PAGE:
Facebook has said it would not allow advertisements on its platforms that suggest voting fraud or invalid results in relation to the coming US elections after President Donald Trump refused to accept the outcome of the November polls in a debate with his rival Joe Biden.
The social media giant said in a blog post on Wednesday that the new rules will apply to Facebook and its photo and video-sharing app Instagram.
On Tuesday, Trump used the first televised debate with Democratic challenger Biden to amplify his baseless claims that the November 3 presidential election will be “rigged.”
Trump has been especially critical of mail-in ballots, and he cited a number of small unrelated incidents to argue that fraud was already happening at scale.
Facebook has been under fire for refusing to fact-check political advertisements more broadly and for rampant organic misinformation.
Advertisements aimed at immigrants
Citing hate speech rules, it also moved on Wednesday to remove Trump’s campaign advertisements suggesting that immigrants could be a significant source of coronavirus infections.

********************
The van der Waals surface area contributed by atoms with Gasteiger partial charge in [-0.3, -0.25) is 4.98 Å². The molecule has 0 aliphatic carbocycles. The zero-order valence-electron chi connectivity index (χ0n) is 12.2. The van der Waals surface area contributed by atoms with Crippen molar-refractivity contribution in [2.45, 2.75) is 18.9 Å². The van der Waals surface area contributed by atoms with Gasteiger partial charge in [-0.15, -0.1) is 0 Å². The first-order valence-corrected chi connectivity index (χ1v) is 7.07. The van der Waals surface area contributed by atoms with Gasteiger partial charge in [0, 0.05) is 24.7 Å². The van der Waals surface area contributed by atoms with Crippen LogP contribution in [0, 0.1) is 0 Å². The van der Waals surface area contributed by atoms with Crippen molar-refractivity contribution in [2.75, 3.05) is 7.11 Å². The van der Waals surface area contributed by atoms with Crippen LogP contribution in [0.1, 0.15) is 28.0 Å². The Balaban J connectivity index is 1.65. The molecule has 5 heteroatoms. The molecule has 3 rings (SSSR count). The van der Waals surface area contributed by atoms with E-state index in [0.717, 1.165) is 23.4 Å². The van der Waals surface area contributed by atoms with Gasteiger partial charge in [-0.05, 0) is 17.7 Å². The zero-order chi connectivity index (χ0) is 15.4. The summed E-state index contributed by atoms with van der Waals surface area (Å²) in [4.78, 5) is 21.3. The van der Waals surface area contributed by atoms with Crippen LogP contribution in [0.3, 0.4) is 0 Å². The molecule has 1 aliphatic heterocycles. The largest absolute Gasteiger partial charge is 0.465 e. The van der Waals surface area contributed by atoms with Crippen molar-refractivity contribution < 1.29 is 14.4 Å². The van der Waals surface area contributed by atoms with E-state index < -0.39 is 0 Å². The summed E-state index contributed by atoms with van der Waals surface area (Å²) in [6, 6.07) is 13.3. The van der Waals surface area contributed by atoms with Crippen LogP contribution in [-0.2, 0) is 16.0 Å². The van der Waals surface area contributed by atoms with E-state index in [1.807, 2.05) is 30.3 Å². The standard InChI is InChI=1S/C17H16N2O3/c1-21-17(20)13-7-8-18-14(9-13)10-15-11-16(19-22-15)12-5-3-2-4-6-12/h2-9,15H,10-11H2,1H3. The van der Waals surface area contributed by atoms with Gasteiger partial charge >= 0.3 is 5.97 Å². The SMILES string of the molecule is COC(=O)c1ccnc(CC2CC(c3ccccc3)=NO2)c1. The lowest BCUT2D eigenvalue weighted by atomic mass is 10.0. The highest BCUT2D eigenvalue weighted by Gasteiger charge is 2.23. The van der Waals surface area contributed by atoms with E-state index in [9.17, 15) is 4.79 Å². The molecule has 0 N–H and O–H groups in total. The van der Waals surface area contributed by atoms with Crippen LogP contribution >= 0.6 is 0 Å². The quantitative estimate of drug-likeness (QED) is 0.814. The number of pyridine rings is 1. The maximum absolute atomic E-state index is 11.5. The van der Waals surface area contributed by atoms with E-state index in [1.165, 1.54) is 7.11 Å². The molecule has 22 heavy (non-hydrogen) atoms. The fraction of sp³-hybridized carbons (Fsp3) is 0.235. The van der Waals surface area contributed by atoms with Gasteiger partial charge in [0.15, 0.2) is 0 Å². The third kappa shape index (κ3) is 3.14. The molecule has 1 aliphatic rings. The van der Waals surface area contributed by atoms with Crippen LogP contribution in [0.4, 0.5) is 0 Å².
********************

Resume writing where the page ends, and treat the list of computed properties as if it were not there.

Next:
Facebook said the new election advertisement prohibition would include those that “portray voting or census participation as useless/meaningless” or that “delegitimise any lawful method or process of voting or voting tabulation … as illegal, inherently fraudulent or corrupt.”
Facebook also cited the ones that call an election fraudulent or corrupt because the result was unclear on election night or because ballots received afterwards were still being counted.
The company added that as of September 29, it has banned advertisements that “praise, support or represent militarised social movements and QAnon” from its platform.
QAnon followers espouse an intertwined series of beliefs, based on anonymous web postings from “Q,” who claims to have insider knowledge of the Trump administration.
Starting from Wednesday, Facebook will direct people to credible child safety resources when they search for certain child safety hashtags, as QAnon supporters are increasingly using the issue and hashtags such as #savethechildren to recruit, the social media company said.